The issue of density seems to galvanize residents like no other. While smart growth theories emphasize greater development near Metro stations, many residents in Tenleytown are content with the level of growth they already have, and fear greater crowding on Metro trains or increased traffic along Wisconsin Avenue.
Sitting astride his bicycle after doing errands, resident Horst Kleuting gestured around him. “Why do I need exceptional stores?” he asked rhetorically. “You need stores for basic needs, and here, there’s almost everything.”
But Ralph White, a lawyer who’s been in the neighborhood since 1988, said he’s open to more density. “Yes, it is bucolic, but it’s also well inside the city limits,” he said, indicating that more growth would make sense.
Serviceable, But Pretty Blah
A casual observer wandering along Wisconsin Avenue in Tenleytown would probably note that the area could use a little upgrading. Near the Metro are several busy stores, including Whole Foods, Best Buy, Starbucks, and Guapo’s, a Mexican restaurant that has been a mainstay in Tenleytown for over 20 years. And on the whole, the retail strip has surprisingly few empty storefronts.
Still, the shops and restaurants are unremarkable: there are a couple of Japanese restaurants, a cigar shop, a few dry cleaners, Café of India, the French restaurant Le Chat Noir, and 4912 Thai Cuisine—all serviceable neighborhood businesses, but little that might draw outsiders to the area. Only Pete’s Apizza, a new outpost of the popular Columbia Heights pizzeria, stands out.
Greg Drury, who recently moved away but still works in the area, is hoping to establish a neighborhood business association to market Tenleytown’s strengths. He’s thinking of talking to Cleveland Park’s business association, in the hopes of copying that neighborhood’s success in drawing interesting, unique businesses to the area.
New Development Could Be On The Way
There are a few notable developments and improvement projects in various stages of limbo in Tenleytown. Renovations to the local Safeway were stalled for months, but the planned improvements appear to be on course to eventually happen. And Douglas Development told UrbanTurf that the plans for the former Babe’s Billiards on Wisconsin Avenue remain open-ended and the space could become anything from a one-story restaurant to a six-floor office and retail building. Also looming are changes to American University, which has proposed moving the Washington School of Law to its Tenley Campus, just south of the Metro station.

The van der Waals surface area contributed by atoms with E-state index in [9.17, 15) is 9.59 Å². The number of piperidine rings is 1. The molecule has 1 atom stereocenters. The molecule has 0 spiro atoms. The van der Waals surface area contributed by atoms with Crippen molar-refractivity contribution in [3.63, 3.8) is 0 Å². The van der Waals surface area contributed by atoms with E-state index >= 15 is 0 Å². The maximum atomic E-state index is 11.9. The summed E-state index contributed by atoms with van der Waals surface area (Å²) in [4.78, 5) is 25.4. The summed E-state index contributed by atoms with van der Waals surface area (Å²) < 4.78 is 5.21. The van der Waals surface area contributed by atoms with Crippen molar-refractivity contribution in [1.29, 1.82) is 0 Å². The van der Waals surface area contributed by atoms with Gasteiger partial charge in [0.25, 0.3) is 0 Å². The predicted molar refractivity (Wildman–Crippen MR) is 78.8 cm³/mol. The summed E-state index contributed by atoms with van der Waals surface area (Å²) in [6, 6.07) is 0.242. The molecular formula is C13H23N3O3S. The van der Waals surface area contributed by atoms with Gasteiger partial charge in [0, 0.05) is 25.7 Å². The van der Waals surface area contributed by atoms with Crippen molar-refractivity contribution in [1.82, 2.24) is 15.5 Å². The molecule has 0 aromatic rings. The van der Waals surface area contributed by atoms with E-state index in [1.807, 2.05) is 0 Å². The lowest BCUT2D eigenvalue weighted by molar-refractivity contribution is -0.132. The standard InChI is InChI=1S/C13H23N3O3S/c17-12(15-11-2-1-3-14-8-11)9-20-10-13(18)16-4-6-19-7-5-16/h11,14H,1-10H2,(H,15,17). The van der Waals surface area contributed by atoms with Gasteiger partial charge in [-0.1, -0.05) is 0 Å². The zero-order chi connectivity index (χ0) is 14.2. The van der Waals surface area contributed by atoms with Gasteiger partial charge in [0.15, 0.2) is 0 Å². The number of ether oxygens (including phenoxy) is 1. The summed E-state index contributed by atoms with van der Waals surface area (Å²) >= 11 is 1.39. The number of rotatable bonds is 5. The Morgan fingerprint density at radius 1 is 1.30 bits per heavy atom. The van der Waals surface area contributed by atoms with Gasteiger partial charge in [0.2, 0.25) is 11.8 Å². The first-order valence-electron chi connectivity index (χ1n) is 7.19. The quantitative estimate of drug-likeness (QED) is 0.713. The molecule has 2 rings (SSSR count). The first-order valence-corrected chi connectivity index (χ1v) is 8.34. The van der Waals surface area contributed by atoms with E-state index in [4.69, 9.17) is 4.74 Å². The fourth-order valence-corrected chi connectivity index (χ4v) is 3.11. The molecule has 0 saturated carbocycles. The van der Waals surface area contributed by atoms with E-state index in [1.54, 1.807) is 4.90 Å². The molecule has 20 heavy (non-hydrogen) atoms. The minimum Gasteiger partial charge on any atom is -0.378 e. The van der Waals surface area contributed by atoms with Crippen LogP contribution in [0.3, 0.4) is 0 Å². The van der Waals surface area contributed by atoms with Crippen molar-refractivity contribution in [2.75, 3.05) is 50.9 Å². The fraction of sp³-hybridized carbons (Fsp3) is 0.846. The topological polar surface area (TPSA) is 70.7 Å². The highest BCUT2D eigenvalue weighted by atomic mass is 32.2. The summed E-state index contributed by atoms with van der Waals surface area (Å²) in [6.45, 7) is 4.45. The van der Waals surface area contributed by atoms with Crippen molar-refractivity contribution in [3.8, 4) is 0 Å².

The ANC this year is as favorable to growth as it’s ever been, with just about every member having a smart growth orientation. “We’re proceeding cautiously, but I think we’re all receptive to having more density along the avenue,” said Jonathan Bender, chair of ANC 3E; his district, 3E03, covers much of the retail corridor. “But it’s more of a means than an end; the end is a more vibrant avenue, with more interesting, appealing retail and restaurants.”
Quality of Life Upsides
Ralph White said that crime-wise, he’s never heard about anything more serious than a car being broken into, and he doesn’t worry about walking the few blocks home from the Metro, even at 1am. The Metro station is within walking distance of the entire neighborhood and buses run regularly along Wisconsin Avenue, making Tenleytown a very public-transit friendly area. The Beltway is about a ten-minute drive north on Wisconsin Avenue, and northern Virginia can be accessed via MacArthur Boulevard and the Chain Bridge.
The Bottom Line
Despite the convenience offered by stores like BestBuy and Whole Foods, what Tenleytown needs — and seems to be moving toward — are restaurants and retail that will make its commercial stretch more of a destination. However, even without those improvements, Tenleytown remains a very pleasant neighborhood for those who can’t pay the premium to live in the areas that surround it.
- Zip Code: 20016
- Schools: Janney Elementary School, Deal Junior High School, Wilson Senior High School
- Tenleytown real estate data from Redfin
- Tenleytown rental listings from Craigslist
Amanda Abrams is a Washington, DC-based journalist who has written feature stories for The Washington Post, Christian Science Monitor, and Washington City Paper.